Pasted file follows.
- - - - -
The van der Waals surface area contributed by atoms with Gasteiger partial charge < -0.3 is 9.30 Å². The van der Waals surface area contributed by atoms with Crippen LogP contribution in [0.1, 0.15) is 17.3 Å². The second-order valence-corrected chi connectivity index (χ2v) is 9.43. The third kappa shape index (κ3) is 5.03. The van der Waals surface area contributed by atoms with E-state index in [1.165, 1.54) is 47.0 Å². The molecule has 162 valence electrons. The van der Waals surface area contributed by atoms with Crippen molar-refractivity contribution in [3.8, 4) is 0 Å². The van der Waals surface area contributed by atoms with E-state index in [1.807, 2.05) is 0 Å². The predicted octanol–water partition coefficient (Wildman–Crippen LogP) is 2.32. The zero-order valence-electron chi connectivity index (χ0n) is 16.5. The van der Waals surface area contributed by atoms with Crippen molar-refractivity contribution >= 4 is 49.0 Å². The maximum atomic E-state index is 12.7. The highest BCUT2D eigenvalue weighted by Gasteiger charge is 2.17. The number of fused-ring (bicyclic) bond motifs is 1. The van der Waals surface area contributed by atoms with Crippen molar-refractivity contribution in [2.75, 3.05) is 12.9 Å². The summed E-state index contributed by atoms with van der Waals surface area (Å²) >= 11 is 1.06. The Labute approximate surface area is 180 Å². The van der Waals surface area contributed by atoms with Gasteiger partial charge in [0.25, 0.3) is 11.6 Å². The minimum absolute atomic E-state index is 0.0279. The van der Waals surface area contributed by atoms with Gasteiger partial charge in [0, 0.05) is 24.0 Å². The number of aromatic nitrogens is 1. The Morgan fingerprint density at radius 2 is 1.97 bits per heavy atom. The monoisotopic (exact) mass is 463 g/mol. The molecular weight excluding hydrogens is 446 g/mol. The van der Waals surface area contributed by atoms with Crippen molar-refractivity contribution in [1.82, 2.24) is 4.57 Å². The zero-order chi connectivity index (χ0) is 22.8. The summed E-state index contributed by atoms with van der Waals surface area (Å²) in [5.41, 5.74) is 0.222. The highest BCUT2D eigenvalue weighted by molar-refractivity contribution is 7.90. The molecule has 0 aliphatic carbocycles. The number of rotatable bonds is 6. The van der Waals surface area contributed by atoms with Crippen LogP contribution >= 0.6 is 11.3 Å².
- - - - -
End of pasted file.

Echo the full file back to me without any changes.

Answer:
The van der Waals surface area contributed by atoms with Gasteiger partial charge < -0.3 is 9.30 Å². The van der Waals surface area contributed by atoms with Crippen LogP contribution in [0.1, 0.15) is 17.3 Å². The second-order valence-corrected chi connectivity index (χ2v) is 9.43. The third kappa shape index (κ3) is 5.03. The van der Waals surface area contributed by atoms with E-state index in [1.165, 1.54) is 47.0 Å². The molecule has 162 valence electrons. The van der Waals surface area contributed by atoms with Crippen molar-refractivity contribution in [3.8, 4) is 0 Å². The van der Waals surface area contributed by atoms with E-state index in [1.807, 2.05) is 0 Å². The predicted octanol–water partition coefficient (Wildman–Crippen LogP) is 2.32. The zero-order valence-electron chi connectivity index (χ0n) is 16.5. The van der Waals surface area contributed by atoms with Crippen molar-refractivity contribution >= 4 is 49.0 Å². The maximum atomic E-state index is 12.7. The highest BCUT2D eigenvalue weighted by Gasteiger charge is 2.17. The number of fused-ring (bicyclic) bond motifs is 1. The van der Waals surface area contributed by atoms with Crippen molar-refractivity contribution in [2.75, 3.05) is 12.9 Å². The summed E-state index contributed by atoms with van der Waals surface area (Å²) >= 11 is 1.06. The Labute approximate surface area is 180 Å². The van der Waals surface area contributed by atoms with Gasteiger partial charge in [0.25, 0.3) is 11.6 Å². The minimum absolute atomic E-state index is 0.0279. The van der Waals surface area contributed by atoms with Gasteiger partial charge in [0, 0.05) is 24.0 Å². The number of aromatic nitrogens is 1. The Morgan fingerprint density at radius 2 is 1.97 bits per heavy atom. The monoisotopic (exact) mass is 463 g/mol. The molecular weight excluding hydrogens is 446 g/mol. The van der Waals surface area contributed by atoms with Crippen molar-refractivity contribution in [1.82, 2.24) is 4.57 Å². The zero-order chi connectivity index (χ0) is 22.8. The summed E-state index contributed by atoms with van der Waals surface area (Å²) in [5.41, 5.74) is 0.222. The highest BCUT2D eigenvalue weighted by molar-refractivity contribution is 7.90. The molecule has 0 aliphatic carbocycles. The number of rotatable bonds is 6. The van der Waals surface area contributed by atoms with Crippen LogP contribution >= 0.6 is 11.3 Å².